In Canada, mass timber proves itself

The University of British Columbia (UBC), Vancouver, Canada, has realised what none have so far: an 18-storey wood building – the tallest wooden building in the world – made wholly out of mass timber, and with a fire code that has left even fire chiefs impressed. The structure houses students living on campus in UBC.

The mass timber utilised may be naturally fire resistant, but that factor, including the original limit set for wooden buildings by the National Building Code of Canada at six storeys, made a special permit for the 18-storey giant necessary.

But because of the new structure’s roaring success, by 2020, the National Building Code of Canada may allow encapsulated mass timber wood edifices of up to 12 storeys, and may even serve as a catalyst for similar uses of the timber in the future.

“The building’s 169-milimeter-thick CLT (cross-laminated timber) panels, used for the floors, were constructed with five layers of dimensional lumber oriented at right angles to one another and then bonded together,” an article in Firefighting in Canada (FFIC) states. “Glulam (glued laminated timber), used in the columns, is also composed of bonded dimensional lumber, with the grain running parallel to the beam’s length.”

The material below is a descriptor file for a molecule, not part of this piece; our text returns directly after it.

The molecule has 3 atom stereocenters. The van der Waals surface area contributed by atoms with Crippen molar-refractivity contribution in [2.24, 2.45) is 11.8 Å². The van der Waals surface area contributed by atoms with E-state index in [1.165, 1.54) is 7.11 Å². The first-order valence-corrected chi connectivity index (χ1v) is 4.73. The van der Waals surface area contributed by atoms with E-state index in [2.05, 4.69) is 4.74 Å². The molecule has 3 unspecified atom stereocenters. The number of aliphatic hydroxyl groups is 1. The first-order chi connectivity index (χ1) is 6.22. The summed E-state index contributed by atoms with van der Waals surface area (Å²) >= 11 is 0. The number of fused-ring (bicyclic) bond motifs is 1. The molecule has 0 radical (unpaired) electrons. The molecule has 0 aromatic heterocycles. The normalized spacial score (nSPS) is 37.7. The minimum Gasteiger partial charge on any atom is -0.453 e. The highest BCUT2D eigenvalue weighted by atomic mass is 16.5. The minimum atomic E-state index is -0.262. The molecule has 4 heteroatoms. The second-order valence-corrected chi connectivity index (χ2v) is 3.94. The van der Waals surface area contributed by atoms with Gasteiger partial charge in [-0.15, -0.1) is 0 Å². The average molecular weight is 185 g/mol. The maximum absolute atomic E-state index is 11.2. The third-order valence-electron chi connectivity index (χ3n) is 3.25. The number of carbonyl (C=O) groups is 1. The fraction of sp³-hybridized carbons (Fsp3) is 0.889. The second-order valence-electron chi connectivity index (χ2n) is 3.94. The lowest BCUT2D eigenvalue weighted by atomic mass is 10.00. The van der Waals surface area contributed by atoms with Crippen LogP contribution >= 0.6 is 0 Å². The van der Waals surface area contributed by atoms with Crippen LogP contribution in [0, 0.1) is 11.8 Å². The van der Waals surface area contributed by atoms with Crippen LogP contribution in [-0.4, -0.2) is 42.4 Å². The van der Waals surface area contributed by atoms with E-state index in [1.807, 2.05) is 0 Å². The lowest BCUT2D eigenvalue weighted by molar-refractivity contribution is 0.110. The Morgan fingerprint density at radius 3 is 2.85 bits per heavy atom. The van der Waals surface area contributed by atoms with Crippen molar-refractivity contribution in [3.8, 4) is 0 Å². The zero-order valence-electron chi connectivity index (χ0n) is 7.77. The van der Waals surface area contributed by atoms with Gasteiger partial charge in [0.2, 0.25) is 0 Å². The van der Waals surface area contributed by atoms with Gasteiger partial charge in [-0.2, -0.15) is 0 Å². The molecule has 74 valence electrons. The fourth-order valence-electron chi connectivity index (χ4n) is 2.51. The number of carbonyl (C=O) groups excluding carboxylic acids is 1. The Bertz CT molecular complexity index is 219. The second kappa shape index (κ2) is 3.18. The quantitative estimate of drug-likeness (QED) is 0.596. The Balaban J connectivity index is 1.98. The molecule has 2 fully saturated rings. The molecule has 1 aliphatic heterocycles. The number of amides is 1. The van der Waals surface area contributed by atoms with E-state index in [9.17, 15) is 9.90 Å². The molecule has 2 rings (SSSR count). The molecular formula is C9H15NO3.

In Quebec, a demonstration proved that in the event the very same CLT panels used for the structure caught fire, the flames would be contained in the area it began in – even though the temperatures may hit their highest point – and would burn itself out in around two hours.

“I would call this extremely safe from a fire perspective. It’s a very safe building, once completed,” Assistant Chief of community safety from the Vancouver Fire and Rescue Services, Ray Bryant said in an interview with Wood Business, adding that the mass timber utilised for the building made it far safer than a “stick-built structure.”

Source: Wood Business